Nicholas Dello Russo is a lifelong North Ender and columnist. Often using vintage photographs, Nick tells the stories of growing up in the North End along with its culture and traditions. It was a time when the apartments were so small that residents were always on the streets enjoying “Life on the Corner.” Read more of Nick’s columns.

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18 COMMENTS

  1. Nick, a friend and I went down into the tomb. there were tunnels down there. one led us to the old north church, the other to the michaelangelo school shop area,woodworking if i remember correctly.. we saw an entrance to another tunnel which we heard went to the waterfront. we decided not to go down that tunnel for some reason. i wish we had taken a video or some pictures. this was in the mid 1970’s.. love reading your stories. thank you M.C.

  2. Nick, I love all your articles. I noticed you mentioned the Slide Park. I was wondering why some people call it the Slye Park also. Any idea why?

    • Joyce. When I was a kid we used to slide, or run, up and down the granite railings. So many kids were falling off and getting injured the city installed the decorative wrought iron fencing on the granite walls. It was an afterthought but it’s a good thing they did otherwise skate boarders would be having a field day there.
      Our Boston (North End) accents turned “slide” into Slye. There was never a Mr. Slye as far as I know.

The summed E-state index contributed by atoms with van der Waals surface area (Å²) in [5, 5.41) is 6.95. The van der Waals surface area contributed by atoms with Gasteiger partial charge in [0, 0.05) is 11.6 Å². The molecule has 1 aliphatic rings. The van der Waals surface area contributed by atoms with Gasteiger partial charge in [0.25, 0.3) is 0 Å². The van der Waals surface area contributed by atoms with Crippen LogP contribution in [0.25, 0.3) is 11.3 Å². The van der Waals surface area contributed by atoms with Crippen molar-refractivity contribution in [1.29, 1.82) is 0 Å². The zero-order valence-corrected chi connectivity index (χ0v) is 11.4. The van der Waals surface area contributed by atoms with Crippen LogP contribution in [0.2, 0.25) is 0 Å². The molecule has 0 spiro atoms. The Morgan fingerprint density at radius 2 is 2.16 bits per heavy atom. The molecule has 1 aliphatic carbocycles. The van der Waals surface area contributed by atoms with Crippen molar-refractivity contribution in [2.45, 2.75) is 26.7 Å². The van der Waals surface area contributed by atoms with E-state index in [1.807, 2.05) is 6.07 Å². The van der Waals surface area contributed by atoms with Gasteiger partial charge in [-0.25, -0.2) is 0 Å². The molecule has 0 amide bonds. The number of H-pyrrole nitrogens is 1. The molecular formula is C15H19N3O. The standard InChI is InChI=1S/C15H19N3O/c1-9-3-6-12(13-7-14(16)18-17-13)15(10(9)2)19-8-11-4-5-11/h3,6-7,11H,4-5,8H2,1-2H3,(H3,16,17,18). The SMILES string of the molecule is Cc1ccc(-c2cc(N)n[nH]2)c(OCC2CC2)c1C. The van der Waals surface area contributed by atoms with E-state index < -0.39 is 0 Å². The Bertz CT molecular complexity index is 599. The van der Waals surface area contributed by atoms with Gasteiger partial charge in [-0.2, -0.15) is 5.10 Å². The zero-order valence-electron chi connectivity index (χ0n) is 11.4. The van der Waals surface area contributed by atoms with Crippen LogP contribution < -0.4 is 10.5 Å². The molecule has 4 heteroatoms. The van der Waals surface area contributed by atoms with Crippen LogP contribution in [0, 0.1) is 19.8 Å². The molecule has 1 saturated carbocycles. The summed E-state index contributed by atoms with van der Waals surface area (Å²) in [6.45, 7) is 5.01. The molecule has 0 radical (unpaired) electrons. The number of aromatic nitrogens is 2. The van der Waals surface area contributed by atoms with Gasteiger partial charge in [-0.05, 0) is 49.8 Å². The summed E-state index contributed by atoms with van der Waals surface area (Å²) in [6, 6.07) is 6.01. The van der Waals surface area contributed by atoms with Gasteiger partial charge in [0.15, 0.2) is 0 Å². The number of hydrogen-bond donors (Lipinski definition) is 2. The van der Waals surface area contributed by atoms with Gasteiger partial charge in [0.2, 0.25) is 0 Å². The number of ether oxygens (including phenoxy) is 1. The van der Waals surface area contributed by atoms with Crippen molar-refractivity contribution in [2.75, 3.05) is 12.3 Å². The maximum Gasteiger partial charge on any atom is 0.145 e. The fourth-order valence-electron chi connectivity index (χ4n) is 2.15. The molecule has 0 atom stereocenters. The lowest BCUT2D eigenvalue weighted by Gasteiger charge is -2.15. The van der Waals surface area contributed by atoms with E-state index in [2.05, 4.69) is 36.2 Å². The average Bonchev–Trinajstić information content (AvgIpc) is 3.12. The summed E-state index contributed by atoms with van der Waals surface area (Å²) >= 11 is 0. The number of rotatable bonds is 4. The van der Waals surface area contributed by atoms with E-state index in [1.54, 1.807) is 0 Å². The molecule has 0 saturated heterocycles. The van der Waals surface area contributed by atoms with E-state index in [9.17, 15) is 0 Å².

3. Thanks for sharing your story As kids we hung around up the Cemetary girls during the day Boys at night There was a documentary on tv staring Mr Marabella His house on Charter st led to all the tunnels to Cemetary I never saw it televised again Anthony Scemeca has written many books on the History of so many in debt North End and other boston areas.

  4. Glad to hear that your nickname was not “the weasel”. However, I am wondering what your nickname was at that time.

  5. My 4x great grandparents buried their last born son in Copp’s Hill in 1814 when he was 1 month old. I always wondered why as the rest of the family is buried elsewhere – I wonder if this is the reason.

  6. Great article! My great great grandmother was born on Snow Hill in 1850. I visited Copp’s Hill Burial Ground for the first time this year( on a ghost tour) and loved the atmosphere!

    • Very interesting, Denise.
      Snow Hill Street was originally a dirt path through Copp’s Hill connecting Hull St. with Charter St.